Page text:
FDA to Loosen Blood Donation Guidelines That Restricted Gay, Bisexual Men

The new guidance will focus on recent sexual history and individual health assessments.

Jessica Rendall
Jessica Rendall Wellness Writer
Jessica is a writer on the Wellness team with a focus on health news. Before CNET, she worked in local journalism covering public health issues, business and music.
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3 min read
A nurse puts a bandaid on a donor's arm
Yoshiyoshi Hirokawa/Getty Images

The US Food and Drug Administration on Friday announced changes to rules that have long restricted many gay and bisexual men from giving blood. The new guidance, which has yet to go into effect, will instead focus on individual health screenings and take into account the recent sexual history of all donors.

As it stands now, blood donation rules ban any man who has sex with men (MSM) from donating if they've had sexual contact in the last three months, including among long-term partners. The same waiting period to give blood also applies to anyone who has sex with MSM. Many in the activist and medical communities have spoken out against these rules as discriminatory and outdated because they single out MSM, without questioning the sexual behavior of others.

According to the new proposal, which should be finalized by the FDA in the coming months, MSM and their partners would be able to donate blood without any waiting period. However, there will still be restrictions on those who have had anal sex with new or multiple partners within the last three months. The donation restrictions based on other criteria, such as recent injection drug use and having sex in exchange for money, will also remain in effect.

The proposal comes as the US faces a blood supply problem, and is in line with blood donation guidelines in other countries, such as Canada and the UK. The FDA said that its draft recommendations are based on a review of available information, including data from countries that already implement the guidelines. 

A safe blood supply and donation process is "paramount" to the FDA, the agency's commissioner, Dr. Robert M. Califf, said in a news release, and maintaining it is important.

"This proposal for an individual risk assessment, regardless of gender or sexual orientation, will enable us to continue using the best science to do so," Califf said. 

A blood donation sign
Gabriele Maltinti/EyeEm/Getty Images

Friday's announcement by the FDA is the latest move to loosen a decades-long practice of stopping men who have sex with men from giving blood. Until 2015, gay and bisexual men weren't allowed to donate blood at all. In 2020, the FDA shortened its deferral period for men who have sex with men, changing the requirement from waiting 12 months since the last sexual contact to three months.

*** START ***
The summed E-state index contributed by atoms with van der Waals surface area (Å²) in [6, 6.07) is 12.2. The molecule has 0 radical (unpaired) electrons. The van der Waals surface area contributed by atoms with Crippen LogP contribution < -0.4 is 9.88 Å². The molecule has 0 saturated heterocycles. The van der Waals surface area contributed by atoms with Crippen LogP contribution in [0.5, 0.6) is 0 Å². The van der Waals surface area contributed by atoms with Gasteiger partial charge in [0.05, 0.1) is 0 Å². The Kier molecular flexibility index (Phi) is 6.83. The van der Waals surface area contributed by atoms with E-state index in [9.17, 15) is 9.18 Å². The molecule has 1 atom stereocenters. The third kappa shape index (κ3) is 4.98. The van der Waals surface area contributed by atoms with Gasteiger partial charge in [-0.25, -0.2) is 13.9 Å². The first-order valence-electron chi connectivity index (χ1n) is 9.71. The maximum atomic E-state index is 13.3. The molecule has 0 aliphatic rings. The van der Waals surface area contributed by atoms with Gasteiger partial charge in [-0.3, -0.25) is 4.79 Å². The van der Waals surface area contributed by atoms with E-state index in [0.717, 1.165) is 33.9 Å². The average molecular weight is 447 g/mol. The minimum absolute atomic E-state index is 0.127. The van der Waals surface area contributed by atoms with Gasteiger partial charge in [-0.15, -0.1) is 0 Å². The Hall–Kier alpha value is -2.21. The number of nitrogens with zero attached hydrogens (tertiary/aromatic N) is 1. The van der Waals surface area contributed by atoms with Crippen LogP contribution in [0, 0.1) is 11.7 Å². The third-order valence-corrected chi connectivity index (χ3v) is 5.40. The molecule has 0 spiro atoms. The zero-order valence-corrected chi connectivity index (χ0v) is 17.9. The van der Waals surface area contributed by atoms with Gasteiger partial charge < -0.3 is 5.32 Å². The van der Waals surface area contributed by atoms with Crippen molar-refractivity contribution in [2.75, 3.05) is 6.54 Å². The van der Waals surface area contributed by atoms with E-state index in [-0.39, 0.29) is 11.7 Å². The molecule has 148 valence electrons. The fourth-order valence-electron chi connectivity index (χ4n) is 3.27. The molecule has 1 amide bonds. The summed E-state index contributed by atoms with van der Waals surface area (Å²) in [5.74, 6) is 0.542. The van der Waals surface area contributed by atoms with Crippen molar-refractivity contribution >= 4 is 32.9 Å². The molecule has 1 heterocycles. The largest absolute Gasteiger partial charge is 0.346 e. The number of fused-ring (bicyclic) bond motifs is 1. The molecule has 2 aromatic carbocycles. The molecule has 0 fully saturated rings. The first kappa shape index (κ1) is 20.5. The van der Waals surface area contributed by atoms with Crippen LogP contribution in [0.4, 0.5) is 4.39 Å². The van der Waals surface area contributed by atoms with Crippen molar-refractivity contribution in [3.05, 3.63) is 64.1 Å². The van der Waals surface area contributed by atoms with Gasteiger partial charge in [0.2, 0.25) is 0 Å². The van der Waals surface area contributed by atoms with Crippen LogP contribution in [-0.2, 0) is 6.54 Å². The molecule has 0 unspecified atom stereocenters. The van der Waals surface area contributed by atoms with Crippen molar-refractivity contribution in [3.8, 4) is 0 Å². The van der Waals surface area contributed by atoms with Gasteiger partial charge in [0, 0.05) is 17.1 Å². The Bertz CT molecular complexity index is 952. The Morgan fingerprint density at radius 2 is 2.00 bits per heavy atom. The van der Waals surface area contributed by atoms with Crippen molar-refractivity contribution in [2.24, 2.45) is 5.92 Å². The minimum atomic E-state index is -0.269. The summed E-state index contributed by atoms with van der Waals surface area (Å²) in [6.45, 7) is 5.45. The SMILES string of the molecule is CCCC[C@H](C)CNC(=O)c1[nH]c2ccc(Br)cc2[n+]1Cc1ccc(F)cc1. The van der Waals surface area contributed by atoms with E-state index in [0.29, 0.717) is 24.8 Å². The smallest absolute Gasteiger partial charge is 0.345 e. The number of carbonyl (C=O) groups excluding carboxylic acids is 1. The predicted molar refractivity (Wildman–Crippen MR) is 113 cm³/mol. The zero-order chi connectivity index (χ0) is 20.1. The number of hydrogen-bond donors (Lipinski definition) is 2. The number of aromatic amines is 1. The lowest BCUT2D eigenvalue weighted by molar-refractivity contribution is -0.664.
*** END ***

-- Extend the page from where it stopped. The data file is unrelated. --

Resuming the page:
The blood donation rules and bans, largely impacting gay men but also restricting others, including people who've gotten tattoos or inject drugs, are based on the assessment of who's more at risk for contracting human immunodeficiency virus (HIV). The lifetime blood donation restriction on men who have sex with men that expired in 2015 had been created in the 1980s during the HIV/AIDS crisis, which disproportionately impacted gay and bisexual men. HIV spreads more easily through anal sex, which is why it remains a focus in the new donation guidance.

In the decades since the restrictions were put in place, the US has moved ahead in HIV awareness and prevention, and advancements in science and medical testing have extended to blood donation clinics. Donor blood is already tested for infectious diseases, including HIV and hepatitis B and C.

"This proposed blood donation policy moves the country toward what LGBTQ+ advocates and medical experts have been saying for years," Kelley Robinson, president of the Human Rights Campaign, said in a press release Friday. "That a science-based, individualized risk assessment is the best, most equitable way to ensure safety of the blood supply while reducing unnecessary discrimination against gay, bisexual, and other men who have sex with men."

According to the new proposed guidelines, time-based restrictions for those taking PrEP (an HIV drug that helps prevent infection pre-exposure) and PEP (a drug taken post-exposure) will still be in effect, the FDA said. People taking PrEP and PEP should continue their medication and not stop in order to donate blood, the HRC said.

The information contained in this article is for educational and informational purposes only and is not intended as health or medical advice. Always consult a physician or other qualified health provider regarding any questions you may have about a medical condition or health objectives.